One remarkable feature of the German energy sector that is hardly likely to be ignored by visitors to the country is the localisation of the electricity supply system. The decentralisation strategy, which forms the basis of the country’s energy policy, Die Energywende, has ensured stable electricity supply to the citizens since the inception of the policy in 2000. It focuses on bringing together people, villages, and municipalities to invest and own their power systems.
Moving through cities and villages, like Bad Kreuznach, Worrstadt, Groβ-Winternheim, Neuerkirch, Klosterkumbd, and Morsdorf in the Rhineland-Palatinate region of Germany, reveals how municipal autonomy in Germany, which is enshrined in Article 28 of the Basic Law of the country’s constitution, has helped the citizens manage their own affairs. The law guarantees local self-government and gives municipalities the right to regulate all local affairs under their responsibility, including electricity.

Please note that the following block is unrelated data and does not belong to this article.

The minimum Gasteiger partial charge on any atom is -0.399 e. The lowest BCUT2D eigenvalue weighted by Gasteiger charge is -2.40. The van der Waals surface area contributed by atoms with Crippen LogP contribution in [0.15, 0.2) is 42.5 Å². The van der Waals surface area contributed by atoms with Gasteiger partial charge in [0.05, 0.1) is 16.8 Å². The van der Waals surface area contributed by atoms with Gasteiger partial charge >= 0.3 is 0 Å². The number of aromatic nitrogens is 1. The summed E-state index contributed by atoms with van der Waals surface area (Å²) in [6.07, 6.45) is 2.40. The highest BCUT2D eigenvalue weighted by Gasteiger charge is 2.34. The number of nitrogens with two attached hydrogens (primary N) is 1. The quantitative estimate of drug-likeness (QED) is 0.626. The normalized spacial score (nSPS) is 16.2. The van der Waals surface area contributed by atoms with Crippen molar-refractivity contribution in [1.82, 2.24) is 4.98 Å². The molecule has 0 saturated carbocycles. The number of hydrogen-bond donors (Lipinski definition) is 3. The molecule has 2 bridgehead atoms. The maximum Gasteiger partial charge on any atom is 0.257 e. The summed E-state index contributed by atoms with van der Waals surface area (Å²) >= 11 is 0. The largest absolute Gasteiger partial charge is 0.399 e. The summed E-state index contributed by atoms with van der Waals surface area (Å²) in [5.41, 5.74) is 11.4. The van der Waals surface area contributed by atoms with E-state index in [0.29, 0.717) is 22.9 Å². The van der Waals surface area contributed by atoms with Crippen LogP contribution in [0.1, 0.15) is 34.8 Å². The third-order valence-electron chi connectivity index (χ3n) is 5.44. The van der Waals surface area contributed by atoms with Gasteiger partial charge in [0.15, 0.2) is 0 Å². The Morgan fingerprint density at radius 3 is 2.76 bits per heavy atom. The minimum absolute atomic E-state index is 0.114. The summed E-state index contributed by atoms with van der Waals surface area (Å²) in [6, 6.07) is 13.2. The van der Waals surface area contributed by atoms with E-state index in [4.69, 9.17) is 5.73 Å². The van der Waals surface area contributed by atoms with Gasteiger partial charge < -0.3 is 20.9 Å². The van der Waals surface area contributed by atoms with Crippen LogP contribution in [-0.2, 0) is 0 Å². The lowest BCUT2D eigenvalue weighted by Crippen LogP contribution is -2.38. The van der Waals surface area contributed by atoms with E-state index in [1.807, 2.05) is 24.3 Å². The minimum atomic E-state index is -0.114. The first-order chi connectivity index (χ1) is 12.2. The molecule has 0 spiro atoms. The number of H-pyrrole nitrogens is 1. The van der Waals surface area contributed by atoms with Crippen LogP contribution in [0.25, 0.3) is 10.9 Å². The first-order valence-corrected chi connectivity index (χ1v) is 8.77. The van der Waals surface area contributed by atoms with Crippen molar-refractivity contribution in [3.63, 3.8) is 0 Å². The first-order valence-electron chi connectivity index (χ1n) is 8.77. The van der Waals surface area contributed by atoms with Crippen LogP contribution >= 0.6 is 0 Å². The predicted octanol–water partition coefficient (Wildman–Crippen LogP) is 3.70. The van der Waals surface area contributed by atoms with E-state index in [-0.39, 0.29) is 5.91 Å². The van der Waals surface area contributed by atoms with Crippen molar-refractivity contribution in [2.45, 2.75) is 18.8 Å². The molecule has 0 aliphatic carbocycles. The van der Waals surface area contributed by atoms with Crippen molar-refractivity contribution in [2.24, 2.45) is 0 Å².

In the US, some states have deregulated and opened up the electricity market, but others are maintaining the ‘monopoly rules’, such as Washington state.